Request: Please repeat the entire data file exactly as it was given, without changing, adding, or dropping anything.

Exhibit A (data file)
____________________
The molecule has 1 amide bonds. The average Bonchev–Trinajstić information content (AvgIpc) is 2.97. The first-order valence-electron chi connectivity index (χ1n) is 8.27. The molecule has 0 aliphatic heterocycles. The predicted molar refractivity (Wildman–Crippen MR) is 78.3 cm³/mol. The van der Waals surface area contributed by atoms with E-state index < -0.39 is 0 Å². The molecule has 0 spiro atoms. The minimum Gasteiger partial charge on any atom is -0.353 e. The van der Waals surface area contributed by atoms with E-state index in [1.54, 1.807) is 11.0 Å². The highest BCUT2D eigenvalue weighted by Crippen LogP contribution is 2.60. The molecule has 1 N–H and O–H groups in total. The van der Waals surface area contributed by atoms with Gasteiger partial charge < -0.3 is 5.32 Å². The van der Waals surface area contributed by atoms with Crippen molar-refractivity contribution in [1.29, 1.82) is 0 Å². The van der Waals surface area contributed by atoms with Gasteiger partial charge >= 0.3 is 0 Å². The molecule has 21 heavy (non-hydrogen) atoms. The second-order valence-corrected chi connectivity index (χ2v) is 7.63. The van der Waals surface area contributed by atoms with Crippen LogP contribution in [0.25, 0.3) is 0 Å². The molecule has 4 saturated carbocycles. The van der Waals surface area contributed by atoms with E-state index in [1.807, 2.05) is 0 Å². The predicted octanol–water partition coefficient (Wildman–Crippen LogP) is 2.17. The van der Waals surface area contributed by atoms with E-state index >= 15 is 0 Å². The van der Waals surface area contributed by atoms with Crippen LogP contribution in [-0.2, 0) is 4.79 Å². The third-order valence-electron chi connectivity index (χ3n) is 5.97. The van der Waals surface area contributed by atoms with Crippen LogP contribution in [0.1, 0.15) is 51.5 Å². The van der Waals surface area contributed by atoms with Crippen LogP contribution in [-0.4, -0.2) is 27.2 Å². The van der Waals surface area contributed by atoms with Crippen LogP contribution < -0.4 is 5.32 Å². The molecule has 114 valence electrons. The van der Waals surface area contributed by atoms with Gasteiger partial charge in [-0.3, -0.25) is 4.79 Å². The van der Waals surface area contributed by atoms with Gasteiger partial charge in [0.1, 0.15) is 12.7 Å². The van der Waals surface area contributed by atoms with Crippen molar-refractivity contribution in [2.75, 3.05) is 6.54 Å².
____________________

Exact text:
The molecule has 1 amide bonds. The average Bonchev–Trinajstić information content (AvgIpc) is 2.97. The first-order valence-electron chi connectivity index (χ1n) is 8.27. The molecule has 0 aliphatic heterocycles. The predicted molar refractivity (Wildman–Crippen MR) is 78.3 cm³/mol. The van der Waals surface area contributed by atoms with E-state index < -0.39 is 0 Å². The molecule has 0 spiro atoms. The minimum Gasteiger partial charge on any atom is -0.353 e. The van der Waals surface area contributed by atoms with E-state index in [1.54, 1.807) is 11.0 Å². The highest BCUT2D eigenvalue weighted by Crippen LogP contribution is 2.60. The molecule has 1 N–H and O–H groups in total. The van der Waals surface area contributed by atoms with Gasteiger partial charge < -0.3 is 5.32 Å². The van der Waals surface area contributed by atoms with Crippen molar-refractivity contribution in [1.29, 1.82) is 0 Å². The van der Waals surface area contributed by atoms with Gasteiger partial charge >= 0.3 is 0 Å². The molecule has 21 heavy (non-hydrogen) atoms. The second-order valence-corrected chi connectivity index (χ2v) is 7.63. The van der Waals surface area contributed by atoms with Crippen LogP contribution in [0.25, 0.3) is 0 Å². The molecule has 4 saturated carbocycles. The van der Waals surface area contributed by atoms with E-state index in [1.807, 2.05) is 0 Å². The predicted octanol–water partition coefficient (Wildman–Crippen LogP) is 2.17. The van der Waals surface area contributed by atoms with E-state index >= 15 is 0 Å². The van der Waals surface area contributed by atoms with Crippen LogP contribution in [-0.2, 0) is 4.79 Å². The third-order valence-electron chi connectivity index (χ3n) is 5.97. The van der Waals surface area contributed by atoms with Crippen LogP contribution in [0.1, 0.15) is 51.5 Å². The van der Waals surface area contributed by atoms with Crippen LogP contribution in [-0.4, -0.2) is 27.2 Å². The van der Waals surface area contributed by atoms with Crippen LogP contribution < -0.4 is 5.32 Å². The molecule has 114 valence electrons. The van der Waals surface area contributed by atoms with Gasteiger partial charge in [-0.3, -0.25) is 4.79 Å². The van der Waals surface area contributed by atoms with Gasteiger partial charge in [0.1, 0.15) is 12.7 Å². The van der Waals surface area contributed by atoms with Crippen molar-refractivity contribution in [2.75, 3.05) is 6.54 Å².